Monday, April 9, 2012

APE DOM Extensions Overview

1. Introduction

Before CS5, the communication between an ActionScript program running in a Flash Player instance embedded in an application and the application itself was limited to ActionScript's ExternalInterface class. This class offered a XML-based communications protocol to exchange data between the ActionScript world and the application it was embedded in. The application had to write C++ code to use the interface on its side.

This way, an ActionScript program and its embedding host could exchange simple data, such as strings and numbers. But the only realistic way to exchange Live Objects, like a Document object, is through heavy administration and maintenance of several layers of code. Bernd Paradies' PatchPanel technology provided such a layer.

These limitations kept integrators from embedding a Flash Player in an application that was able to efficiently talk to the application's scripting object model.

The APE DOM Extensions are implemented in the APE library. The API is not present in the Flash Player library, or browser plug-in. SWF files that work with DOM Extensions cannot be loaded into a browser environment; they can only load and run in the APE environment.

2. The APIs

Most of the APIs are symmetric. The host has a set of APIs to access the ActionScript object model in an embedded Flash Player instance. Typical calls include the reading and writing of object properties, or the invocation of an object method.
The host application registers a set of function pointers. Again, there are functions to read or write object properties, or to invoke an object method, this time for a host object.
Before working with host or ActionScript objects, there must be a way to get such an object. In a scripting environment, there are several ways.
Access a DOM tree: Often, a host's object model is organized as a tree of objects, starting from a root object that contains elements that themselves contain other objects:

Class objects: Another way to organize a DOM may be to provide several distinct class objects, each of them encapsulating unique functionality.

Creatable objects: Many objects are only present when needed, like colors, files, and more.

The DOM Extensions offers all of these mechanisms to access a host's object model. A host can decide freely which of these object structures to offer. A JavaScript-based host would, for example, offer all three combinations, while a plug-in that offers a restricted set of services might only offer class objects, and neither a root object (because there is no tree-like object structure) nor creatable objects (because there are no objects that are creatable).

The APE environment takes care of object lifetime issues and maintains the connection between host objects and the ActionScript object that they are wrapped into. The ActionScript programmer does not need to worry about issues like garbage collection, asynchronous state changes and the like.

Exceptions are a vital part of ActionScript. The APIs help with generating exceptions and forwarding them between the host and ActionScript. This way, a JavaScript based host could throw JavaScript exceptions into ActionScript, and vice versa.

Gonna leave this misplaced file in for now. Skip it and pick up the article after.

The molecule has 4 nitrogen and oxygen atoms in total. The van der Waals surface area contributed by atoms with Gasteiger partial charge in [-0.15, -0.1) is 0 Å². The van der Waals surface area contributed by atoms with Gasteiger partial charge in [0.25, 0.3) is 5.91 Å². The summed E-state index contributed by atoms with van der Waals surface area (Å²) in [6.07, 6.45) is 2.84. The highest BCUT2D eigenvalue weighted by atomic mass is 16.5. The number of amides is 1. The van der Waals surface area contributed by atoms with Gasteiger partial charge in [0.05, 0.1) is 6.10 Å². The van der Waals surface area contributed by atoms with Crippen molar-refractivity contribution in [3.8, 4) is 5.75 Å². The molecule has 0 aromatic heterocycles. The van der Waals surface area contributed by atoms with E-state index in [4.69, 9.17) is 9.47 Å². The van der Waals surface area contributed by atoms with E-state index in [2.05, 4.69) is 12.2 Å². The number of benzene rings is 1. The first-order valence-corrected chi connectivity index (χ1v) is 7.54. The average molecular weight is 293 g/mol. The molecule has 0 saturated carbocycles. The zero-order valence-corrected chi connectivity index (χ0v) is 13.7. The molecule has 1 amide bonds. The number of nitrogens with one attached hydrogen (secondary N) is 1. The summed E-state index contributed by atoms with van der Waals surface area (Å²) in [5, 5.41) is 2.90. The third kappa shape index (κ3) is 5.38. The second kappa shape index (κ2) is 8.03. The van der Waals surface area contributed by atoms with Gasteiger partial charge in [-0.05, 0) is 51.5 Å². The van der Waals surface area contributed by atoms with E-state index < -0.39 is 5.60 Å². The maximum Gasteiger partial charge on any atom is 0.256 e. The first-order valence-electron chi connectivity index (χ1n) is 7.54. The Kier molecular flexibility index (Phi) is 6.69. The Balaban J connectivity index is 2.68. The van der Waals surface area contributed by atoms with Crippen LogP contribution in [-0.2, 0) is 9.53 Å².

Mush as the PatchPanel product today, there will be a set of wrapper libraries available that define a host's object model in ActionScript. These wrapper libraries can be used to speed up performance, and to provide safe type checking, code hints, help information and much more.

3. Flow Chart

The host loads a SWF file containing code that uses the HostObject APIs to access the host's DOM. 

Immediately after the SWF has been loaded, the SWF is not yet operational, because it has to execute its startup code (a.k.a frame #1) first. 
This gives the host time to register one or more DOM extensions, and to wait for the SWF to initialize. This wait is necessary if the host wishes to access the objects inside the SWF itself, since most of these objects will be created during the SWF's startup phase. If the host does not want to access the SWF's objects, it does not need to wait either.

The startup code inside the SWF already has full access to the host's object model, because the host registered its DOM extensions before allowing the startup code to execute.
For the interested: The SWF executes its startup code by sending out timer events.

4. Flash events

An ActionScript program often relies on Flash events. A typical Flash event is the click of a button. The ActionScript program can forward these events to the host, who in turn can choose to process these events. This makes it possible for a host environment to e.g. process Flash dialog events.

A Flash event is an ActionScript Event object, so it can be passed on, or created, just like any other ActionScript object. If a host application wants to process Flash events, it registers a function thatreceives these handlers. 
On the ActionScript side, there is a static HostObject.eventListener() method that can be registered as the event processing function. That method directs the event to the host application.

The host, on the other hand, can, of course, create Flash Event objects, and send them off to ActionScript to process. Thus, a host environment can e.g. choose to generate a Button Click event and send it off to a Flash dialog.

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